The Blotch in the Bay--the proposed $10-million-dollar 150-berth marina at Matiatia--is a bad idea. It is only in the interests of a tiny number; it is not in the best interests of the Waiheke community. I don't care whether those who get the berths are fat-cats or thin-cats. That is no place for a cat-basket and kitty-litter. The development would forever spoil the bay and skew how it is used and developed. It is the far-from-thin end of a very long wedge, which would open the doors to a string of even worse developments.

Matiatia Bay is our *public* transport hub, the bus-stop for the island's floating bus. To build 150 private 'boat-garages' there is cross-purposes high on the steroids of greed.

Its proponent first represented it as for the public good, saying there are not enough moorings for island boaties. But when questioned by the Community Board he admitted he would not be able to control who got the berths. That exposed his real motive: his wallet.

Auckland boaties would love it. It takes 2-5 hours to sail out this far, but with a marina at Matiatia they could keep their boats here, catch a 35-minute ferry, and save hours. They would get far more sailing-time in the heart of the Gulf; we would get a defaced bay.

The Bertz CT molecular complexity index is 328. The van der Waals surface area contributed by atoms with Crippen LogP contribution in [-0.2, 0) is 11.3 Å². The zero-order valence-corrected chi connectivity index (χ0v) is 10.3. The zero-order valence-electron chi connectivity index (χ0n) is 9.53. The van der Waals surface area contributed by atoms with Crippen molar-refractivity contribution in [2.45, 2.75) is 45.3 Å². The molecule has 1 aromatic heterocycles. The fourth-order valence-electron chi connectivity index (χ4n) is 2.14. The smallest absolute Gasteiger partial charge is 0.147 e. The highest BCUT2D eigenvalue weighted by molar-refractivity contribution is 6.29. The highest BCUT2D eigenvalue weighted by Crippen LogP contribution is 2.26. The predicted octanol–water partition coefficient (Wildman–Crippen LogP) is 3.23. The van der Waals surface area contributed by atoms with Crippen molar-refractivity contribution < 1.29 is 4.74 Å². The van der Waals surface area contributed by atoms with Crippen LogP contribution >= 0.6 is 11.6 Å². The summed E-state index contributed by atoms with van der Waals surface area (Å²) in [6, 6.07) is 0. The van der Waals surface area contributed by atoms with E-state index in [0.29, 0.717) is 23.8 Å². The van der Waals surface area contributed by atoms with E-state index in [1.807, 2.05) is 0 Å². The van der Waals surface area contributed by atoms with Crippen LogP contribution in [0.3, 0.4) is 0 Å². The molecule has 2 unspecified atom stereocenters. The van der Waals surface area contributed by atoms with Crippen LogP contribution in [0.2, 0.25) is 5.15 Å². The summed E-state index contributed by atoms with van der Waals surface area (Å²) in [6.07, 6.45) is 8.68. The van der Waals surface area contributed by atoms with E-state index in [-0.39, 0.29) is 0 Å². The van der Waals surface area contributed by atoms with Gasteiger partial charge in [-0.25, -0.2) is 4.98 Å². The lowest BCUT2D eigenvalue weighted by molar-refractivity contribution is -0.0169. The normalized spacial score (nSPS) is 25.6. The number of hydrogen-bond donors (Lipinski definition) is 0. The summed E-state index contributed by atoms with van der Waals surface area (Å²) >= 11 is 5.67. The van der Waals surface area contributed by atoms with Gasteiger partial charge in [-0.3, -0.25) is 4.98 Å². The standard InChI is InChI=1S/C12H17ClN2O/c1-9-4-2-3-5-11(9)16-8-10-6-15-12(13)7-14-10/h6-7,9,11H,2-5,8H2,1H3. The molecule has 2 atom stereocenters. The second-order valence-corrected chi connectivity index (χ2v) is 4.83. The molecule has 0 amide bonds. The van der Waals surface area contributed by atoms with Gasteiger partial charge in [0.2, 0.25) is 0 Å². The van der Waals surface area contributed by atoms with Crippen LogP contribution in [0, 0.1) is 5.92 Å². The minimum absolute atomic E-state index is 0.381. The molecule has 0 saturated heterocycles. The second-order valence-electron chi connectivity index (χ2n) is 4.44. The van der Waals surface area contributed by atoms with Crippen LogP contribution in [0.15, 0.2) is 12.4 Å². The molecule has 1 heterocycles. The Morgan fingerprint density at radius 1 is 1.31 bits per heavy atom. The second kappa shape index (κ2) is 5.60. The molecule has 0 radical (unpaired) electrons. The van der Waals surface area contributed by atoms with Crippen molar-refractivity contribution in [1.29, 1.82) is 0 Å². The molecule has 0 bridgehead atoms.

A berth would therefore be a cute investment for non-boaties. Buy a $20,000, $40,000 or $200,000 one and sell it to a rich Aucklander for a handsome profit.

The proponent also pointed to the benefits of his pump-out facilities. But all those
pumped-out pees and poos have to go somewhere, and be treated somewhere, and the leftovers have to go somewhere. Into the bay...

That bay is too small, too precious, and its dominant use too important to the island. Spoiling it and messing up its purpose must not happen.

I wish my colleagues on the Community Board who voted for the marina had not forgotten their promise to act in the best interests of the community. Especially the one who voted for it because he said he likes to wander round marinas and admire the boats. Please! Go to Auckland and wander round Westhaven. Don't mess up Matiatia.



Rodney Hide's notion that better local government will come from massive centralisation is a bad idea, a nasty oxymoron on steroids. Even worse is his notion that the SuperSilly can be dumped on 1.4 million people after the October 2010 local-body election--which means it will not really get going till early 2011--and that everything will immediately be wunnerful because all the idealogue theorists setting it up will have got it right.